It’s easy, to believe in something. 

Be it principles or higher beings, we choose to believe in a variety of things each day whether they are visible to the eye or not. 

It may be argued that it is this faith that propels us forward; that pushes and drives our every choice and action — it’s this action itself that does not come easy. We are often told that faith entails sacrifice — and in some cases, suffering. 

Set in the 2000s during the time of former President Gloria Arroyo, Joel Lamangan’s Dukot tells the story of the abduction and subsequent torture of couple Junix (Allen Dizon), an activist, and Maricel (Iza Calzado), a former student leader who chose to “lie low” after university, alongside their families’ attempts at seeking justice against the culture of impunity and inequity that befell their children.

Written by 2019 Gawad Plaridel recipient Bonifacio P. Ilagan, who was also a political prisoner during former president Ferdinand Marcos’ martial law, Dukot weaves a narrative of loss and suffering at the hands of those in power. 

Junix and Maricel are examples of student leaders and activists who went missing after being tagged as “high-ranking leaders in the New People’s Army.” Their parents’ desire to find them and expose the military’s wrongdoings, however, were thwarted by the administration’s utilization of both power and violence, going so far as to killing the photojournalist covering their wrongdoing.

Dukot also speaks of the hardships of student activists and the sacrifices that accompany their faith. Halfway through the film, it is revealed that Maricel decided to declare “inactivity” from her organization, as her work as an activist had rendered her unable to help her mother provide for her two younger siblings. Even more evident an example is the way Maricel’s relationship with Junix suffers, as she claims that the latter would always prioritise the movement and the cause over their future together.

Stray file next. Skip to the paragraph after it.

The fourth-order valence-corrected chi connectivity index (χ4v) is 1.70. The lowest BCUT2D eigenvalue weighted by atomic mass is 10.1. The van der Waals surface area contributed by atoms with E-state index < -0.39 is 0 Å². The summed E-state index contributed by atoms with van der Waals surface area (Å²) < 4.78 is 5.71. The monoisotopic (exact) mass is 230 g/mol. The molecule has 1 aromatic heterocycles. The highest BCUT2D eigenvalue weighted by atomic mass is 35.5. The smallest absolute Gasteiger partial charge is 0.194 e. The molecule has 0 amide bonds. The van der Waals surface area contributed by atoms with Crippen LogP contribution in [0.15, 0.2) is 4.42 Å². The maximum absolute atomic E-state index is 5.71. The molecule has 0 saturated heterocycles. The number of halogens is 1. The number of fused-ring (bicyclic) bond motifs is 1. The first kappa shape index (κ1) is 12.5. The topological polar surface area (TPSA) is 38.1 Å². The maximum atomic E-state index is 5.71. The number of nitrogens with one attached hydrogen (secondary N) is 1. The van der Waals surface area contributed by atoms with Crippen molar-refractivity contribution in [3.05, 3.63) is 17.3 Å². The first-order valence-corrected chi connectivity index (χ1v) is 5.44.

There is no happy ending in Dukot; no family is reunited, nor is any blood spared. Scenes of torture and abuse inflicted upon Junix and Maricel are both too horrendous to behold and impossible to look away from, and the audience is left infuriated as they witness the military’s ceaseless attempts to cover their own tracks. In what is almost a triumphant escape, all hope is dashed when the two main protagonists are shot and killed at the hands of people who have sworn to protect them — but in reality only serve the higher echelons of power.

But there is the kindling of a flame, evidenced by Maricel’s mother, Aling Sonia (Gina Alajar), speaking at a demonstration for the very first time. The crowd of people, placards, and banners and calls of action in tow, represent the promise that Maricel and Junix and the thousands of victims of impunity did not die in vain. 

Impunity is not a foreign concept in our present society, with numerous cases of activists being “red-tagged” and wrongfully imprisoned for mere expression of dissent against the dictatorial rule of the current administration. But in the face of persecution and adversary, only when we truly believe in something do we have the strength to stand and overcome it — to give up what means most to us, to fight, and even to die for the promise of a better tomorrow.

Albeit fictional, Dukot is far from unrealistic. Thousands of Filipinos have become victims of abduction, torture, and abuse, due to simply expressing their dissent against the administration –– many of whom remain missing to this day. One scene in the film has Aling Sonia expressing her own disbelief that such instances still occur in spite of how much time has passed since martial law, where many Filipino student leaders were wrongly imprisoned, abducted, and remained missing under the inhumane rule of then dictator Marcos.

These days, however, it is clearer how martial rule need not be declared as the threat against activists and the Filipino masses remains as present and rampant as ever before. 

In his speech before the film started, Lamangan reflected upon the ten years that have passed since it was first premiered, as well as the disappointing reality that near nothing has truly changed –– only the person sitting at the head of power. “Dukot mirrors Arroyo’s time as president,” he stated, “pero makikita naman natin na wala namang pagbabago” [nv].

Despite the lip service of “change is coming,” the Philippines has not seen any fundamental difference – only a heightened tyrannical rule and a worsening record of human rights violations.

If the casualties of a war the government has waged on its people have proven anything, it’s that our nation’s troubles are far from over.

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